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Jun 18, 2014

Vision for A Fresh View of Crime

"Corporate Harvest", pencil by Tim Holmes
When someone runs up to you and grabs your purse, they've violated your space, took something of real value and horrified and angered you in the process and that's a crime. But if that same guy were to secretly slip a dollar out of your wallet, none of those things would have happened. All he violated was your “privacy” (which hardly means anything in the Facebook age), what he took was not worth enough for you to miss it, and if you nobody knows, who cares? Right? This is the face of contemporary crime. The perpetrators are not so much predators who take a bite out of you as parasites who simply attach themselves unnoticed and fade into the background noise.

What's perhaps worse is that many today work for private companies that find perfectly “legal” ways to do this without ever engaging anyone's sense of wrongdoing, so there is no perp; it all sinks into the traffic of capitalism. And no individual who benefits from this is going to examine the means of their living too closely. This is a perfect criminal system: the crime, the perp and the victim all vanish. So there's nothing wrong! Right?

'No' may be the answer only if we look at isolated transactions. But that's not what relationships are. The social environment is a shared ecology where trust and goodwill are the signs of a clean environment we all depend on. Yet it's difficult to evaluate in individual terms. If a truck passes you walking on the street and engulfs you in a cloud of “buspoop”, your space has been violated but you can't sue anyone and it will clear in a just moment. But if the whole community lives in dirty air all suffer equally. And we really do suffer!

We need a fresh view where crime is recognized not only through the ends (evidence of violation) but through the means. Healthy economy is people benefiting from the good they create but if they make a living sucking the energy from other's creations they are parasites and that should be a crime. In that world our jails would be full not of petty joint-smokers but the big guys who drain billions from all of us. We need to develop a sense of communal health that transcends the individual or we'll never recognize the real criminals or be able to stop them.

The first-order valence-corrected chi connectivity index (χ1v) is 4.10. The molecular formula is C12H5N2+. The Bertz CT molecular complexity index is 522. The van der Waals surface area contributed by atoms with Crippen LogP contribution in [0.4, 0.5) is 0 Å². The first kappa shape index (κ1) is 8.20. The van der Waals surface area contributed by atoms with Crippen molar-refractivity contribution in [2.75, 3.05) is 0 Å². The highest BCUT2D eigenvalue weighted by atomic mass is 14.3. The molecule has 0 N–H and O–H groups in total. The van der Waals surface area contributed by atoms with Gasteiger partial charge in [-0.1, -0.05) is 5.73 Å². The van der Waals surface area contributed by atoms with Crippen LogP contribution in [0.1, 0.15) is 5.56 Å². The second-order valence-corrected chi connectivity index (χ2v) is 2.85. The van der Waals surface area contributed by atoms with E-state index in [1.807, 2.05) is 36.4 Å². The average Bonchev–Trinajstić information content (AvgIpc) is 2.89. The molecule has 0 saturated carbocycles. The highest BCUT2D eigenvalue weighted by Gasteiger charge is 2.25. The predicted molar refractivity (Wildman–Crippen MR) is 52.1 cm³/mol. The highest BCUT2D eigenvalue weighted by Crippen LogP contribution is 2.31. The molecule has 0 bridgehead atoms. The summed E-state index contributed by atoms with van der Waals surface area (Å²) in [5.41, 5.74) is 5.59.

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Tim Holmes Studio

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I'm a sculptor/filmmaker living in Montana, USA. I am using art to move the evolution of humanity forward into an increasingly responsive, inclusive and interactive culture. As globalization flattens peoples into a capitalist monoculture I hope to use my art to celebrate historical cultural differences and imagine how we can co-create a rich future together.

I see myself as an artist/philosopher laboring deep in the mines of joy. I've had a good long career of exhibiting work around the world and working on international outreach projects, most notably being the first American to be invited to present a one-person exhibit in the Hermitage Museum. Recently I have turned my attention from simply making metal sculpture to creating films and workshops for engaging communities directly, tinkering with the very ideas and mechanisms behind cultural transformation. I feel that as we face tragic world crises, if the human species favors our imaginative and creative capacities we can cultivate a rich world to enjoy.

For me the deepest satisfaction in making art comes in engaging people's real life concerns rather than providing simple entertainment or decoration. Areas of conflict or tension are particularly ripe for the kind of transformative power that art uniquely carries. I invite any kind of challenge that serves people on a deep level.